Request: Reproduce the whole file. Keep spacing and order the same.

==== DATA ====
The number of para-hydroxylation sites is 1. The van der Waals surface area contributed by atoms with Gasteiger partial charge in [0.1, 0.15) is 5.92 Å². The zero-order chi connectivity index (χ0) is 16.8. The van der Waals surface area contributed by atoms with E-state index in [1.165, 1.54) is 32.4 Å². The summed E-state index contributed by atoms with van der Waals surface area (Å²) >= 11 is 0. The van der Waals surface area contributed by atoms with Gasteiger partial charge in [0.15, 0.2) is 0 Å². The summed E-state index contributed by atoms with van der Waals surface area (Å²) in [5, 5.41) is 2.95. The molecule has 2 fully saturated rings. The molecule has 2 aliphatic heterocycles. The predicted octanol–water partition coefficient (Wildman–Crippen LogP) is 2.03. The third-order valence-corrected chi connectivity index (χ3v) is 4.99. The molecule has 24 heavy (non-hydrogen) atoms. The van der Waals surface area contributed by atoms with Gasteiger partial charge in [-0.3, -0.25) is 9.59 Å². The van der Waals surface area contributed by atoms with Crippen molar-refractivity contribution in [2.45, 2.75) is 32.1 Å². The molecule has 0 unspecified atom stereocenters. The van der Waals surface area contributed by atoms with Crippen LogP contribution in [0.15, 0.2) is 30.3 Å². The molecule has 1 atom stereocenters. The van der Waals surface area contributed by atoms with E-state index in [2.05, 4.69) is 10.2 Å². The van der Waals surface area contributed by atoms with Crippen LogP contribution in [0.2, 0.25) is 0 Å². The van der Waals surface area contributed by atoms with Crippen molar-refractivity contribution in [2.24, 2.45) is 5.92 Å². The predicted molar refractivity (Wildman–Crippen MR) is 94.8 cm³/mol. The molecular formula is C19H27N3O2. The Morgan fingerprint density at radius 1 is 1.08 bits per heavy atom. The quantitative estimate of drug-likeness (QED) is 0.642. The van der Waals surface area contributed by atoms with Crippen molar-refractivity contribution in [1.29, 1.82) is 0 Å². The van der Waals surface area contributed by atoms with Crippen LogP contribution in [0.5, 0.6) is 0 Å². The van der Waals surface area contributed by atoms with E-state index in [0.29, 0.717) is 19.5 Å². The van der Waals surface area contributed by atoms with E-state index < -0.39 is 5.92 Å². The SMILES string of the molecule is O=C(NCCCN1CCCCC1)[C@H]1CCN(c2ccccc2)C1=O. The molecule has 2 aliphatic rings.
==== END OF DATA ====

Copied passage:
The number of para-hydroxylation sites is 1. The van der Waals surface area contributed by atoms with Gasteiger partial charge in [0.1, 0.15) is 5.92 Å². The zero-order chi connectivity index (χ0) is 16.8. The van der Waals surface area contributed by atoms with E-state index in [1.165, 1.54) is 32.4 Å². The summed E-state index contributed by atoms with van der Waals surface area (Å²) >= 11 is 0. The van der Waals surface area contributed by atoms with Gasteiger partial charge in [0.15, 0.2) is 0 Å². The summed E-state index contributed by atoms with van der Waals surface area (Å²) in [5, 5.41) is 2.95. The molecule has 2 fully saturated rings. The molecule has 2 aliphatic heterocycles. The predicted octanol–water partition coefficient (Wildman–Crippen LogP) is 2.03. The third-order valence-corrected chi connectivity index (χ3v) is 4.99. The molecule has 24 heavy (non-hydrogen) atoms. The van der Waals surface area contributed by atoms with Gasteiger partial charge in [-0.3, -0.25) is 9.59 Å². The van der Waals surface area contributed by atoms with Crippen molar-refractivity contribution in [2.45, 2.75) is 32.1 Å². The molecule has 0 unspecified atom stereocenters. The van der Waals surface area contributed by atoms with Crippen LogP contribution in [0.15, 0.2) is 30.3 Å². The molecule has 1 atom stereocenters. The van der Waals surface area contributed by atoms with E-state index in [2.05, 4.69) is 10.2 Å². The van der Waals surface area contributed by atoms with Crippen LogP contribution in [0.2, 0.25) is 0 Å². The van der Waals surface area contributed by atoms with Crippen molar-refractivity contribution in [2.24, 2.45) is 5.92 Å². The predicted molar refractivity (Wildman–Crippen MR) is 94.8 cm³/mol. The molecular formula is C19H27N3O2. The Morgan fingerprint density at radius 1 is 1.08 bits per heavy atom. The quantitative estimate of drug-likeness (QED) is 0.642. The van der Waals surface area contributed by atoms with Crippen molar-refractivity contribution in [1.29, 1.82) is 0 Å². The van der Waals surface area contributed by atoms with Crippen LogP contribution in [0.5, 0.6) is 0 Å². The van der Waals surface area contributed by atoms with E-state index in [0.29, 0.717) is 19.5 Å². The van der Waals surface area contributed by atoms with E-state index < -0.39 is 5.92 Å². The SMILES string of the molecule is O=C(NCCCN1CCCCC1)[C@H]1CCN(c2ccccc2)C1=O. The molecule has 2 aliphatic rings.